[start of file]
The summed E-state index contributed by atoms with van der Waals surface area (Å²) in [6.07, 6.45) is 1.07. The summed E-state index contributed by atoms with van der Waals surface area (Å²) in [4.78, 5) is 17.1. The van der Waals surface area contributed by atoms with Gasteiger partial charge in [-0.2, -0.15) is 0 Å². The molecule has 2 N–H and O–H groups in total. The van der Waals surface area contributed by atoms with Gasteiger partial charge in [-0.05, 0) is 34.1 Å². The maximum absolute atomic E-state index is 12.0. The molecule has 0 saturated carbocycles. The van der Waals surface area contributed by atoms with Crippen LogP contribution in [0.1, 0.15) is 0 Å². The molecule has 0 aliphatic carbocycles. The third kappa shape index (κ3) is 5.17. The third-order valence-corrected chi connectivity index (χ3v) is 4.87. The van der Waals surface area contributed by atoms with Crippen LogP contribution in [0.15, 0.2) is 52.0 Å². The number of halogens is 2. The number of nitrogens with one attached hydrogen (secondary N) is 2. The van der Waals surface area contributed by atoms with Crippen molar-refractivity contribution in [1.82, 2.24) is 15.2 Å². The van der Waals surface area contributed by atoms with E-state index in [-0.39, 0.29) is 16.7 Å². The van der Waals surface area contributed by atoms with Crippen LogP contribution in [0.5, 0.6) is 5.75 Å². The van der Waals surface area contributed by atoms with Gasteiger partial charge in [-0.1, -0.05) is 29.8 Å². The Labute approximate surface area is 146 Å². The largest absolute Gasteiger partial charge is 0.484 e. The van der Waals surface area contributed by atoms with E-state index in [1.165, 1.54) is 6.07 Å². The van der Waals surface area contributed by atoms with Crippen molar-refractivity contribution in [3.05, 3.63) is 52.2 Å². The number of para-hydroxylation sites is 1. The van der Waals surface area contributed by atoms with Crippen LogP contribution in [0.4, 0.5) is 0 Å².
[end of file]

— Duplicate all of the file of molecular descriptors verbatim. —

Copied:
The summed E-state index contributed by atoms with van der Waals surface area (Å²) in [6.07, 6.45) is 1.07. The summed E-state index contributed by atoms with van der Waals surface area (Å²) in [4.78, 5) is 17.1. The van der Waals surface area contributed by atoms with Gasteiger partial charge in [-0.2, -0.15) is 0 Å². The molecule has 2 N–H and O–H groups in total. The van der Waals surface area contributed by atoms with Gasteiger partial charge in [-0.05, 0) is 34.1 Å². The maximum absolute atomic E-state index is 12.0. The molecule has 0 saturated carbocycles. The van der Waals surface area contributed by atoms with Crippen LogP contribution in [0.1, 0.15) is 0 Å². The molecule has 0 aliphatic carbocycles. The third kappa shape index (κ3) is 5.17. The third-order valence-corrected chi connectivity index (χ3v) is 4.87. The van der Waals surface area contributed by atoms with Crippen LogP contribution in [0.15, 0.2) is 52.0 Å². The number of halogens is 2. The number of nitrogens with one attached hydrogen (secondary N) is 2. The van der Waals surface area contributed by atoms with Crippen molar-refractivity contribution in [1.82, 2.24) is 15.2 Å². The van der Waals surface area contributed by atoms with E-state index in [-0.39, 0.29) is 16.7 Å². The van der Waals surface area contributed by atoms with Crippen LogP contribution in [0.5, 0.6) is 5.75 Å². The van der Waals surface area contributed by atoms with Gasteiger partial charge in [-0.1, -0.05) is 29.8 Å². The Labute approximate surface area is 146 Å². The largest absolute Gasteiger partial charge is 0.484 e. The van der Waals surface area contributed by atoms with E-state index in [1.165, 1.54) is 6.07 Å². The van der Waals surface area contributed by atoms with Crippen molar-refractivity contribution in [3.05, 3.63) is 52.2 Å². The number of para-hydroxylation sites is 1. The van der Waals surface area contributed by atoms with Crippen LogP contribution in [0.4, 0.5) is 0 Å².